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The impact of the new tax law on divorcing couples

A provision in the tax reform bill signed into law this month will have a significant impact on alimony for couples whose divorces are finalized in 2019 and beyond. That's because alimony will no longer be tax deductible for those who pay it and can no longer be claimed as taxable income by recipients

Those who support the changes say that making alimony a nonissue when it comes to taxes, just as child support currently is, removes the tax advantages for divorced people that married people aren't eligible for.

The House Ways and Means Committee, which has responsibility for tax law, said, "A divorced couple can often achieve a better tax result for payments between them than a married couple can." The committee described the current tax rules around alimony as a "divorce subsidy." As one divorce attorney notes, however, "I've never heard a couple say that they're getting divorced for tax reasons."

Those against the changes, including family law attorneys and women's advocacy groups, say that they ultimately hurt alimony recipients who rely on these funds as they get their lives on track after divorce. Some 98 percent of these recipients are women, according to the Census Bureau.

Divorce attorneys predict that alimony negotiations will become more drawn-out and conflict-ridden, since those ordered to pay alimony won't be able to count on what is often a significant tax benefit -- easily thousands of dollars annually. The current system, experts say, puts more money in the pockets of both former spouses.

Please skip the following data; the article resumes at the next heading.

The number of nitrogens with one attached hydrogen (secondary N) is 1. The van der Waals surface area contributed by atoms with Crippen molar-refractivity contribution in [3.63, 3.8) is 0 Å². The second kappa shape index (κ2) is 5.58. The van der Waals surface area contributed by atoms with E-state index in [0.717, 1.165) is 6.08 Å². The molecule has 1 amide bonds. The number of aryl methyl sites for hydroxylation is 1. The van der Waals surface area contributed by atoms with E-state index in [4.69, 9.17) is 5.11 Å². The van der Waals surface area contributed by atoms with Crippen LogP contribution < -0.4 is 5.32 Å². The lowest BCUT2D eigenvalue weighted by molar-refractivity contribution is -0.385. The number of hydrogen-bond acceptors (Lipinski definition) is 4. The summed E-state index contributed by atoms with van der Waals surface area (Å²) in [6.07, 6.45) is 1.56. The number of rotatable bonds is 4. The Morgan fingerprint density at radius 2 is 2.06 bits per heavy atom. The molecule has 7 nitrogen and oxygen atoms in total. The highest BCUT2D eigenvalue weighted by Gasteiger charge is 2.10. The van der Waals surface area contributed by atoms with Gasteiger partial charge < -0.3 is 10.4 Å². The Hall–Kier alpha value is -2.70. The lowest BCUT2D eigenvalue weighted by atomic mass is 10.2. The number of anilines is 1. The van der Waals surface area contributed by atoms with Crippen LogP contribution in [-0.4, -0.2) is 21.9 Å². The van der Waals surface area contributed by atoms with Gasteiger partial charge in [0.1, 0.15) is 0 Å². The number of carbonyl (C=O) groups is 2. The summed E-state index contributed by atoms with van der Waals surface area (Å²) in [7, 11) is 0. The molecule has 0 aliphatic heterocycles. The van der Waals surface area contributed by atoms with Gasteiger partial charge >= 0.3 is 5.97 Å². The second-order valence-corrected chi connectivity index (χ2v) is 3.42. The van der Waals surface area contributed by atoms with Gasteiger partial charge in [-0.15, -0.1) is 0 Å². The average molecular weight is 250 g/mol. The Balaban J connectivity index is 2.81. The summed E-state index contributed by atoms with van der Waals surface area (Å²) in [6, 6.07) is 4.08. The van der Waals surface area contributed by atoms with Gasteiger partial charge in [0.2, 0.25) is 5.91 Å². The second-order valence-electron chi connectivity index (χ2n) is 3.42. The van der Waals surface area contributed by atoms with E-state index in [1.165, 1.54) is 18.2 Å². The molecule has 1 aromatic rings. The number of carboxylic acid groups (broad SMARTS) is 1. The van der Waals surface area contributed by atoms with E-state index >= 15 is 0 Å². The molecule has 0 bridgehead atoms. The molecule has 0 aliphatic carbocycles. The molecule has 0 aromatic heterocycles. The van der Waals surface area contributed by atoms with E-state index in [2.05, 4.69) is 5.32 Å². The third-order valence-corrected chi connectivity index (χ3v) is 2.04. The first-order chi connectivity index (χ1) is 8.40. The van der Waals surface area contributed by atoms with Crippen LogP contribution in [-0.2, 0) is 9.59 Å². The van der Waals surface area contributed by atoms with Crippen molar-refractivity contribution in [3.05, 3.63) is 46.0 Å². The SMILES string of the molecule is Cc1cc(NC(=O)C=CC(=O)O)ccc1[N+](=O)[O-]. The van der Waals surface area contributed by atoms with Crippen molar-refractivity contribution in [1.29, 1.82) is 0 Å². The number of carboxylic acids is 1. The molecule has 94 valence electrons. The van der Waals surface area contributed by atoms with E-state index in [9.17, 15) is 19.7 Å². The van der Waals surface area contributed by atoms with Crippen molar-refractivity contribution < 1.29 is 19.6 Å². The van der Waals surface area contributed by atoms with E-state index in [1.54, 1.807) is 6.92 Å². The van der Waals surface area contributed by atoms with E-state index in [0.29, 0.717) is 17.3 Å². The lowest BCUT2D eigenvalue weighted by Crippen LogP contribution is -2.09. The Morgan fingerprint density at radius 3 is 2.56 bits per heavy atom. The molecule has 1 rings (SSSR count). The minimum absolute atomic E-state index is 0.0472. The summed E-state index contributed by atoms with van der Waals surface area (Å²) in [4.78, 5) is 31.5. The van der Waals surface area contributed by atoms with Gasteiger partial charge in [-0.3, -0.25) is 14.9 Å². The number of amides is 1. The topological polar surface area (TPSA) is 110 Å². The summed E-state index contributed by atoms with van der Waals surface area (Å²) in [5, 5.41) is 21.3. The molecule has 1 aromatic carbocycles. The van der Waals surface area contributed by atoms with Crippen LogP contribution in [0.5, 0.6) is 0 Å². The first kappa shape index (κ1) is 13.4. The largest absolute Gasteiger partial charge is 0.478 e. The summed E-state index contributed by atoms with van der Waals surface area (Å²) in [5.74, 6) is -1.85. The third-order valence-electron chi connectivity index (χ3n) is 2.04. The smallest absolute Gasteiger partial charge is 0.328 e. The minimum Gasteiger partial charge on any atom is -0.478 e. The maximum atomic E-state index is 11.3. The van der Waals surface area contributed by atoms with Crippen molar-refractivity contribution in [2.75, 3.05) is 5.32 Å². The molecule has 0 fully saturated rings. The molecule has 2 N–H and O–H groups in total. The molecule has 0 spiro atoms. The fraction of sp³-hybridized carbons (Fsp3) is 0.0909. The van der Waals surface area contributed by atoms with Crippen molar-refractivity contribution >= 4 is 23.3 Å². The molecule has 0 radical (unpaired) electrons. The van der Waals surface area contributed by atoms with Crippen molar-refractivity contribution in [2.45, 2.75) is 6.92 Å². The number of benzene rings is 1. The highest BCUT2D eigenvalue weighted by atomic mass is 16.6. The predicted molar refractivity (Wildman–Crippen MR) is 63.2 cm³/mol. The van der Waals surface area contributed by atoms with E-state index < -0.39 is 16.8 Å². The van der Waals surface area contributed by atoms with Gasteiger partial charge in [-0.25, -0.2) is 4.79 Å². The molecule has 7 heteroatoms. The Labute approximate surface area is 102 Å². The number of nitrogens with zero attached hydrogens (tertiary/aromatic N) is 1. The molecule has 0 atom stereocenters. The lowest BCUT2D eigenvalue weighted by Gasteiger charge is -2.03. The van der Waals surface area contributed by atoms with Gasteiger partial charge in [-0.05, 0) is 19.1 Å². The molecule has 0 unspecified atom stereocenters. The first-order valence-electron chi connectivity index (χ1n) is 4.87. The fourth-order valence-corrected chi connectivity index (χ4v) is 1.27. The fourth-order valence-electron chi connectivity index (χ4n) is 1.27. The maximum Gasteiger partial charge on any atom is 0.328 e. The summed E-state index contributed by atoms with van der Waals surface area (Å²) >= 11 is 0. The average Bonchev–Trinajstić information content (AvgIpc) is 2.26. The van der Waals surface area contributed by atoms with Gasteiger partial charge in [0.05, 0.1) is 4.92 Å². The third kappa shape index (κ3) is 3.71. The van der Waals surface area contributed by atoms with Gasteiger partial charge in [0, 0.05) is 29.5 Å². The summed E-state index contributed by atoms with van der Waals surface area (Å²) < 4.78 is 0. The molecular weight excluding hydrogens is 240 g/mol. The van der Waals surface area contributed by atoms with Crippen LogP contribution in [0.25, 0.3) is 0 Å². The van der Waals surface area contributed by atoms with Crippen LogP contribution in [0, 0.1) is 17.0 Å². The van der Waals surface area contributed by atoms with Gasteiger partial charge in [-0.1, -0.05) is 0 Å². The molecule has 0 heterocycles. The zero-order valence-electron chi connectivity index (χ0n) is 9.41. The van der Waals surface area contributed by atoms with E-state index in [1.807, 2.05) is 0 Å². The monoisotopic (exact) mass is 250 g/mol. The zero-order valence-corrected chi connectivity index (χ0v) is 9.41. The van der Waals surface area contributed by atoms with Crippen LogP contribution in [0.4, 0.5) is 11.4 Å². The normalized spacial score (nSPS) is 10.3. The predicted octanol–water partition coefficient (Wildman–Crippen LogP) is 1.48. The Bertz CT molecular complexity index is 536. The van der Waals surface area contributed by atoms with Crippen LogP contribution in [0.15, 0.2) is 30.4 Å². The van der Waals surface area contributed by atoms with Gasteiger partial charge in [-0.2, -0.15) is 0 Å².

Attorneys fear that spouses with significant amounts of money will work to pay as little alimony as possible to their ex-spouses who have much lower (if any) income just after divorce. One divorce attorney predicts an overall average loss of 10 to 15 percent by recipients.

As one person who currently is able to deduct $5,000 each year for his alimony payments says, "The person actually getting the money should be the one who pays taxes on it." That will no longer be the case under the new tax law.

Those wishing to avoid being impacted by the changes will need to have their agreements in place within the next year. Arizona family law attorneys can provide guidance and information regarding the potential impact to your individual financial situation if your divorce proceedings continue beyond Dec. 31, 2018.

Source: CBS News, "GOP tax overhaul: How it would alter alimony," Dec. 22, 2017

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